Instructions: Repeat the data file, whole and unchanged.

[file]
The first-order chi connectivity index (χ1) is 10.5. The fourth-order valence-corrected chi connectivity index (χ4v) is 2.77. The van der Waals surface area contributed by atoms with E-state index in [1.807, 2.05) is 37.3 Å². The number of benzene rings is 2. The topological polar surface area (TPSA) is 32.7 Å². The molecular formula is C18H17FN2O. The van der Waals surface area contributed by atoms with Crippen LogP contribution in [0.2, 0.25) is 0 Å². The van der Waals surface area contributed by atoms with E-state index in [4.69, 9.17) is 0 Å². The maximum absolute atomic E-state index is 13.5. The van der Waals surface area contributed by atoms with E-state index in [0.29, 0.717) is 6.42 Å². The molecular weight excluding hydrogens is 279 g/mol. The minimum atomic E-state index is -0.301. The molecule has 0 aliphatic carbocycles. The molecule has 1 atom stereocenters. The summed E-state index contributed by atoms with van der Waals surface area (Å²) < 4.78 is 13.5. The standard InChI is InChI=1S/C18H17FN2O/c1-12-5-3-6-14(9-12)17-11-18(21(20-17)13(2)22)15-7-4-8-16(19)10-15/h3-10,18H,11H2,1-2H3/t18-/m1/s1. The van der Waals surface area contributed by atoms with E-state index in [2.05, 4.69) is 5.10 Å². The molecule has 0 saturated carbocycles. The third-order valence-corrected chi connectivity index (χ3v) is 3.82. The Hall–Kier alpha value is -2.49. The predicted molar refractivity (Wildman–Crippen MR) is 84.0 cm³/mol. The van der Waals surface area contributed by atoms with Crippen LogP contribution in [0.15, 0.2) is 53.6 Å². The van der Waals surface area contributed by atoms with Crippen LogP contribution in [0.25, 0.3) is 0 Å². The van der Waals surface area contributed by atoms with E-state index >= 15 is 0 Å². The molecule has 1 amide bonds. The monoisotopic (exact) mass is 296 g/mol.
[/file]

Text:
The first-order chi connectivity index (χ1) is 10.5. The fourth-order valence-corrected chi connectivity index (χ4v) is 2.77. The van der Waals surface area contributed by atoms with E-state index in [1.807, 2.05) is 37.3 Å². The number of benzene rings is 2. The topological polar surface area (TPSA) is 32.7 Å². The molecular formula is C18H17FN2O. The van der Waals surface area contributed by atoms with Crippen LogP contribution in [0.2, 0.25) is 0 Å². The van der Waals surface area contributed by atoms with E-state index in [4.69, 9.17) is 0 Å². The maximum absolute atomic E-state index is 13.5. The van der Waals surface area contributed by atoms with E-state index in [0.29, 0.717) is 6.42 Å². The molecular weight excluding hydrogens is 279 g/mol. The minimum atomic E-state index is -0.301. The molecule has 0 aliphatic carbocycles. The molecule has 1 atom stereocenters. The summed E-state index contributed by atoms with van der Waals surface area (Å²) < 4.78 is 13.5. The standard InChI is InChI=1S/C18H17FN2O/c1-12-5-3-6-14(9-12)17-11-18(21(20-17)13(2)22)15-7-4-8-16(19)10-15/h3-10,18H,11H2,1-2H3/t18-/m1/s1. The van der Waals surface area contributed by atoms with E-state index in [2.05, 4.69) is 5.10 Å². The molecule has 0 saturated carbocycles. The third-order valence-corrected chi connectivity index (χ3v) is 3.82. The Hall–Kier alpha value is -2.49. The predicted molar refractivity (Wildman–Crippen MR) is 84.0 cm³/mol. The van der Waals surface area contributed by atoms with Crippen LogP contribution in [0.15, 0.2) is 53.6 Å². The van der Waals surface area contributed by atoms with Crippen LogP contribution in [0.25, 0.3) is 0 Å². The van der Waals surface area contributed by atoms with E-state index >= 15 is 0 Å². The molecule has 1 amide bonds. The monoisotopic (exact) mass is 296 g/mol.